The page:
Seeking to inspire our community to develop new policy proposals, we are publishing the List of Improvements included below.
Please note that each ‘improvement' is not a policy proposal, so a formal writeup is not necessary.
The purpose of this list is to help gauge community interest in certain areas. Our goal is to create synergy among the community for the creation of new policy proposals, in the hope that, together, those listing possible improvements and those reading them will find possible solutions which can be submitted in the form of a policy proposal.
EVERYONE can contribute to the list below, adding any additional improvements they'd like to see in regards to the policies.
If you'd like to suggest another improvement, please send it to firstname.lastname@example.org
If you decide to write up a policy proposal addressing one or more of these potential improvements, you can submit it via politicas.lacnic.net
If you wish to be put in touch with a Policy Shepherd* to guide you through the process of submitting your proposal, please contact email@example.com
*Policy Shepherds are members of the community with experience working with the PDP (Policy Development Process) who volunteer their time to help others submit their proposals.
Due to IPv4 address exhaustion, major access providers no longer offer the possibility of assigning /24 prefixes to their customers (small ISPs). In turn, these smaller ISPs do not qualify for a minimum assignment from LACNIC (/22) and therefore their operations are affected. This proposal seeks to allow smaller ISPs to request IPv4 addresses between a /24 and a /22.
Currently, when a policy proposal reaches consensus it is published for comments on the Public Policy List for a period of 45 days. This period is too long for a person to express their disagreement with a decision taken at the Public Policy Forum. This 45-day "idle time" delays the process, therefor it would be convenient to shorten the last call for comments.
Policy 126.96.36.199- Assignments to End Users
The definition in Section 1.9 Assign specifies that an assignment is not to be sub-assigned other parties, but it does not clarify whether this refers to permanent or temporary use (and, in this case, for how long), whether it allows offering services to third parties or only to those directly involved with the organization, whether it refers to a single address or to address blocks, whether it includes the transfer of responsibility, and many other questions that may arise in this regard. Likewise, it specifies that “Assignments must only be made for specific purposes documented by specific organizations,” which seems to imply that an organization which receives certain resources for use in its infrastructure but then offers addresses to external users would not qualify according to the documented rationale. The first paragraph of Section 188.8.131.52 Assignments to End Users creates similar doubts, as its specifies “for internal use, for the operation of their networks, but not for sub-delegation outside their organization.” However, no similar text has been included in the IPv6 policy.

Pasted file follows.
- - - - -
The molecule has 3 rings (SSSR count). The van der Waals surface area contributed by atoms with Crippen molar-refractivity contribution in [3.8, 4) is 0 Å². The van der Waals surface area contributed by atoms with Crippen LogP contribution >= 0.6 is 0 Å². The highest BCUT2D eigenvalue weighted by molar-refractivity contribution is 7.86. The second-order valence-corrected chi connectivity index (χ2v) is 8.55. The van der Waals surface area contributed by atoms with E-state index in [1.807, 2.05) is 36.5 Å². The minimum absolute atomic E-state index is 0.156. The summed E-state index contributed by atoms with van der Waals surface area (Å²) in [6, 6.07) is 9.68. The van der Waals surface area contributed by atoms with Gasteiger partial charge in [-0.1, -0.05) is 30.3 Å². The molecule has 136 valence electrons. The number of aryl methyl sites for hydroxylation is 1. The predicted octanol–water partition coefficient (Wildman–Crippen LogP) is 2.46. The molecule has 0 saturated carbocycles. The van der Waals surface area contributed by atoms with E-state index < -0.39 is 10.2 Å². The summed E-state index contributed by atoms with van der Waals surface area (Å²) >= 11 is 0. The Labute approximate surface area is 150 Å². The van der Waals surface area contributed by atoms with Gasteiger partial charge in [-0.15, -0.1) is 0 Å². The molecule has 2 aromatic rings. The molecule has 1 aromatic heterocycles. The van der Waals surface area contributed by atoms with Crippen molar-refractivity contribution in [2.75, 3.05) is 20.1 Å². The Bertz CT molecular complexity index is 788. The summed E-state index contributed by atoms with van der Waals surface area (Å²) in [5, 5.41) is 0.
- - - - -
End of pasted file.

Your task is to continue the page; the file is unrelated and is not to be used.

Section 184.108.40.206.1. Requirements for a /24 to /22 prefix
“(…) Si se ha justificado espacio adicional y es posible su distribución, el receptor podrá decidir si la cesión* (…)
*Como aclaración, la “cesión” a efectos operativos de LACNIC, es equivalente a una simplificación del proceso de transferencias, en elque no se aplica el punto 220.127.116.11.5, que en cualquier caso no se podría aplicar ya que no hay recursos disponibles en LACNIC paralos “no-nuevos-entrantes”.
Cambiar el término cesión por lo que se indica en el *, para que sea parte del texto del manual.
Currently one week, this might not be enough to discuss the proposals on the agenda if several proposals are presented at the last minute.
The terms ISP and end user are used in the policy manual. But what is the current definition of an ISP? Are there any cases where end users make sub-assignments?
It would be convenient to review whether the use of these terms in the manual still applies.
Reference: RIPE uses the concept of “LIR” (an organization that receives addresses from a RIR and distributes them) ¡Error! Referencia de hipervínculo no válida.www.ripe.net/participate/policies/proposals/2018-01
In some cases, an organization that has legacy resources requests an ASN but does not become a member nor is it offered the option to do so.
Creation of a virtual RIR that would be responsible for assigning IP addresses and ASNs to organizations without a well-defined and single regionalization (i.e., to organizations that are global by nature and that can effectively prove they have operations in more than one region).
The policy currently in force establishes that an organization receiving IPv4 space must utilize this resource within a period no longer than 30 days. On occasion, applicants inform LACNIC that their upstream provider has been unable to accept their announcement, even after this 30-day period. For this reason, we recommend extending this period to make it more convenient for the community. Reference: Item 18.104.22.168 of the Policy Manual, available at https://www.lacnic.net/545/1/lacnic/